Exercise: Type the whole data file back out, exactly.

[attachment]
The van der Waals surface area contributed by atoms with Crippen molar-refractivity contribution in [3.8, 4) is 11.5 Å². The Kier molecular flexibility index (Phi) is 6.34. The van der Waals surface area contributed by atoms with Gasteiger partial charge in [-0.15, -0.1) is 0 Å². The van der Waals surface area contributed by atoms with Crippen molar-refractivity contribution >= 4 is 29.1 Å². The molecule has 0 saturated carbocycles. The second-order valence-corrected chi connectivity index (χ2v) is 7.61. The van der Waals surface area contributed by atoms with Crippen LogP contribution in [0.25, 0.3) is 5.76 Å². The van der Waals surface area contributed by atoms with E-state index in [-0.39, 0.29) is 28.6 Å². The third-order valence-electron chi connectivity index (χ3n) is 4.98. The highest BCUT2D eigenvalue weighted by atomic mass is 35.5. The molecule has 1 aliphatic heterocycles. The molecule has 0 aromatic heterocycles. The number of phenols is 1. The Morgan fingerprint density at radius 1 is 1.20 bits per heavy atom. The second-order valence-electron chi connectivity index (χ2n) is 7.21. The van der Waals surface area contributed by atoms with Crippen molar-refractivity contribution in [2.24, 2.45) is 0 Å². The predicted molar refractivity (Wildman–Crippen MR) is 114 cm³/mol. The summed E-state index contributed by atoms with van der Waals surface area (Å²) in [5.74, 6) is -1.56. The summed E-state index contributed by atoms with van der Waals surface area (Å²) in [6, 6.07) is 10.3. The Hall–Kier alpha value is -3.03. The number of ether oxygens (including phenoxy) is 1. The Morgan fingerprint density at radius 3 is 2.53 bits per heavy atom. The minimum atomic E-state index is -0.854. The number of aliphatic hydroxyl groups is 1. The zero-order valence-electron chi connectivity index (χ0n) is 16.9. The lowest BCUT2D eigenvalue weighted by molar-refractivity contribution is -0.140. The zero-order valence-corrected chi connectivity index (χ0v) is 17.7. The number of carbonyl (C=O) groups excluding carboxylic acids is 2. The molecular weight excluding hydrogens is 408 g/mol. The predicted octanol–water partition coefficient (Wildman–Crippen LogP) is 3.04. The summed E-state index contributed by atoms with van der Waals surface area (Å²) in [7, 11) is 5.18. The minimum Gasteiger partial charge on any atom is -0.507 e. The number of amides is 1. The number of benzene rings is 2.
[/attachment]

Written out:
The van der Waals surface area contributed by atoms with Crippen molar-refractivity contribution in [3.8, 4) is 11.5 Å². The Kier molecular flexibility index (Phi) is 6.34. The van der Waals surface area contributed by atoms with Gasteiger partial charge in [-0.15, -0.1) is 0 Å². The van der Waals surface area contributed by atoms with Crippen molar-refractivity contribution >= 4 is 29.1 Å². The molecule has 0 saturated carbocycles. The second-order valence-corrected chi connectivity index (χ2v) is 7.61. The van der Waals surface area contributed by atoms with Crippen LogP contribution in [0.25, 0.3) is 5.76 Å². The van der Waals surface area contributed by atoms with E-state index in [-0.39, 0.29) is 28.6 Å². The third-order valence-electron chi connectivity index (χ3n) is 4.98. The highest BCUT2D eigenvalue weighted by atomic mass is 35.5. The molecule has 1 aliphatic heterocycles. The molecule has 0 aromatic heterocycles. The number of phenols is 1. The Morgan fingerprint density at radius 1 is 1.20 bits per heavy atom. The second-order valence-electron chi connectivity index (χ2n) is 7.21. The van der Waals surface area contributed by atoms with Crippen molar-refractivity contribution in [2.24, 2.45) is 0 Å². The predicted molar refractivity (Wildman–Crippen MR) is 114 cm³/mol. The summed E-state index contributed by atoms with van der Waals surface area (Å²) in [5.74, 6) is -1.56. The summed E-state index contributed by atoms with van der Waals surface area (Å²) in [6, 6.07) is 10.3. The Hall–Kier alpha value is -3.03. The number of ether oxygens (including phenoxy) is 1. The Morgan fingerprint density at radius 3 is 2.53 bits per heavy atom. The minimum atomic E-state index is -0.854. The number of aliphatic hydroxyl groups is 1. The zero-order valence-electron chi connectivity index (χ0n) is 16.9. The lowest BCUT2D eigenvalue weighted by molar-refractivity contribution is -0.140. The zero-order valence-corrected chi connectivity index (χ0v) is 17.7. The number of carbonyl (C=O) groups excluding carboxylic acids is 2. The molecular weight excluding hydrogens is 408 g/mol. The predicted octanol–water partition coefficient (Wildman–Crippen LogP) is 3.04. The summed E-state index contributed by atoms with van der Waals surface area (Å²) in [7, 11) is 5.18. The minimum Gasteiger partial charge on any atom is -0.507 e. The number of amides is 1. The number of benzene rings is 2.